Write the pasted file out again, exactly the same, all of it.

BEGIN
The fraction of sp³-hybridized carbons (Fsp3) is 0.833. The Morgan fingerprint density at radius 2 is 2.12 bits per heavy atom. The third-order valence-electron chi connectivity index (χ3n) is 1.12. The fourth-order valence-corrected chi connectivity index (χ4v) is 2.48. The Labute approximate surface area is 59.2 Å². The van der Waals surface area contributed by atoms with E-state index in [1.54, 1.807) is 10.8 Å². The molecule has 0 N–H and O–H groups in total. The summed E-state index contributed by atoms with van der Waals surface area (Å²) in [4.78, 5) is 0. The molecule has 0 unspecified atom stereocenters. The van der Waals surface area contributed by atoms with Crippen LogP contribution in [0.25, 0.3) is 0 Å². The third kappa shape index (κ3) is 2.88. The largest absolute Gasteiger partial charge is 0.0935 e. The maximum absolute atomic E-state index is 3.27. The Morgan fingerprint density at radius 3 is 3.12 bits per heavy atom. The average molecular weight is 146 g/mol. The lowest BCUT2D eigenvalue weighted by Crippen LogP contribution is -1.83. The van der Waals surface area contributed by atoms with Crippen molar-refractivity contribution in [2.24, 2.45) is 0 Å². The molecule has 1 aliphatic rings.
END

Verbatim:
The fraction of sp³-hybridized carbons (Fsp3) is 0.833. The Morgan fingerprint density at radius 2 is 2.12 bits per heavy atom. The third-order valence-electron chi connectivity index (χ3n) is 1.12. The fourth-order valence-corrected chi connectivity index (χ4v) is 2.48. The Labute approximate surface area is 59.2 Å². The van der Waals surface area contributed by atoms with E-state index in [1.54, 1.807) is 10.8 Å². The molecule has 0 N–H and O–H groups in total. The summed E-state index contributed by atoms with van der Waals surface area (Å²) in [4.78, 5) is 0. The molecule has 0 unspecified atom stereocenters. The van der Waals surface area contributed by atoms with Crippen LogP contribution in [0.25, 0.3) is 0 Å². The third kappa shape index (κ3) is 2.88. The largest absolute Gasteiger partial charge is 0.0935 e. The maximum absolute atomic E-state index is 3.27. The Morgan fingerprint density at radius 3 is 3.12 bits per heavy atom. The average molecular weight is 146 g/mol. The lowest BCUT2D eigenvalue weighted by Crippen LogP contribution is -1.83. The van der Waals surface area contributed by atoms with Crippen molar-refractivity contribution in [2.24, 2.45) is 0 Å². The molecule has 1 aliphatic rings.